Difficulty – Is it a tough course?

The challenge is running three times in 18 hours while spending most of the time between legs sitting in a van. Add in the lack of sleep and less than desirable meal choices with a full compliment of nutritious items, and the toughness is infused throughout the race.

Organized and well run – Did it feel like a well-oiled machine or were they flying by the seat of their pants?

Overall it is well organized and run, but even as I write this I shake my head. The race has been put on for 38 years and yet each year there is some problem with the leg descriptions in the booklet. It doesn’t matter that there were no changes to the leg, there is a problem that requires an email from the race director. Then there was the shirt snafu this year in which they ran out of large shirts at packet pickup. Since everyone has to register well in advance and give their shirt size, this is baffling.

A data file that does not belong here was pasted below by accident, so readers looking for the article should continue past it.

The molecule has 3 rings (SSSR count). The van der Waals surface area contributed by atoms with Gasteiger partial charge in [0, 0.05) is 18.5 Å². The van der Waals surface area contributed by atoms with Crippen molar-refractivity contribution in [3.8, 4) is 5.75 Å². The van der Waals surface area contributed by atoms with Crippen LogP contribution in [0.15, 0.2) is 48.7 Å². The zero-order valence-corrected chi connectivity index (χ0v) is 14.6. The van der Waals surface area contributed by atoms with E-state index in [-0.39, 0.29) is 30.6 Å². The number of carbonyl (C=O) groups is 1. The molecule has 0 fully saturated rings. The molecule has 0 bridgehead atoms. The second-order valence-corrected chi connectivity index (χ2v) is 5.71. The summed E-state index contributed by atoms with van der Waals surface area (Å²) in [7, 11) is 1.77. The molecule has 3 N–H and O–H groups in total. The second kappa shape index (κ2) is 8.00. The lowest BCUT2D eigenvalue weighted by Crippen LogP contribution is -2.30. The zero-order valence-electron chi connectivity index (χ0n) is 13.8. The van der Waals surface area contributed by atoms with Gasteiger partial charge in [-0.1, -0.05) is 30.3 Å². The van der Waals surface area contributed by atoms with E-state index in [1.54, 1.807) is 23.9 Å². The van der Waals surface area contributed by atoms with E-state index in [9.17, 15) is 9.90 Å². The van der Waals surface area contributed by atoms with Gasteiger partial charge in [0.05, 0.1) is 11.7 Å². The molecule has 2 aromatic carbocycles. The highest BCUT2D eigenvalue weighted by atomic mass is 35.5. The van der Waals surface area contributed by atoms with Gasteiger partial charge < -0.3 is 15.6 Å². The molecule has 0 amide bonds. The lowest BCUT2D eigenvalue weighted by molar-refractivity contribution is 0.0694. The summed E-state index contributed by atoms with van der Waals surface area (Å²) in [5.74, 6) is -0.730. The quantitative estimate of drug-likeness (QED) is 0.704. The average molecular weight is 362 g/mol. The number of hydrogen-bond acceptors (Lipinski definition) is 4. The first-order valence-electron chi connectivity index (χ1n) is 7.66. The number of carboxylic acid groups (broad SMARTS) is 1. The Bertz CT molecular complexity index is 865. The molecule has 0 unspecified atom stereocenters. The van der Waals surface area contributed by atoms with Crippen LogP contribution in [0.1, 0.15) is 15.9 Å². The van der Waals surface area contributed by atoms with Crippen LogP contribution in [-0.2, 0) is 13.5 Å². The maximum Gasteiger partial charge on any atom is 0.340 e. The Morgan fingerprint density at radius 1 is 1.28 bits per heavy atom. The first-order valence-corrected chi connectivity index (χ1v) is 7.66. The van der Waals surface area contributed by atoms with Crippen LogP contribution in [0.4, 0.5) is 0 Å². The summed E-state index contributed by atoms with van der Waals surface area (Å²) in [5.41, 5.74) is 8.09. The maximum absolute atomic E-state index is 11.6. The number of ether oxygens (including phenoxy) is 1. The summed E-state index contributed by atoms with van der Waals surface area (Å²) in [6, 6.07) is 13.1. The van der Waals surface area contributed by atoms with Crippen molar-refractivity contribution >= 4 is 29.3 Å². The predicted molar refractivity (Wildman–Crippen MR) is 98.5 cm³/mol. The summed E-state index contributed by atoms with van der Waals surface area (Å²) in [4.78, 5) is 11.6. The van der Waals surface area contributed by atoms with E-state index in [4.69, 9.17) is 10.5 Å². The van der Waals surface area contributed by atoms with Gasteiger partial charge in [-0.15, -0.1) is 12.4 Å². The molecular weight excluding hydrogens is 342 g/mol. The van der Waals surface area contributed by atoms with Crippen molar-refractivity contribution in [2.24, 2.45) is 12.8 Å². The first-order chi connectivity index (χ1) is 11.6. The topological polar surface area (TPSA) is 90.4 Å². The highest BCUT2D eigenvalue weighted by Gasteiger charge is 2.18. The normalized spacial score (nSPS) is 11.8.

Competition – Is there a strong field?

We were 80th in 26 hours 12 minutes. That is an average of 7:54 per mile. So yes, from my perspective the field is strong when nearly all the top 100 teams run under 8 minutes per mile that is an indication of a strong field.

Logistics – Does it require a special handshake, registration a year in advance, hotels all booked? Give us the low down on the nuts and bolts of making the race happen.

Registration is by lottery in October the year prior to the race. Hotels and vans are booked up as well. You have to be on it even before the race registration opens because if you wait until you are accepted it gets much harder to find hotels or homes by the finish and vans to get you there.

Aid Stations – Standard fare or anything special to know about the aid stations in terms of what’s available or when?

A fairly new addition to the race in the last few years are water stations on any leg over 6 miles. The water station is at the midpoint of the leg.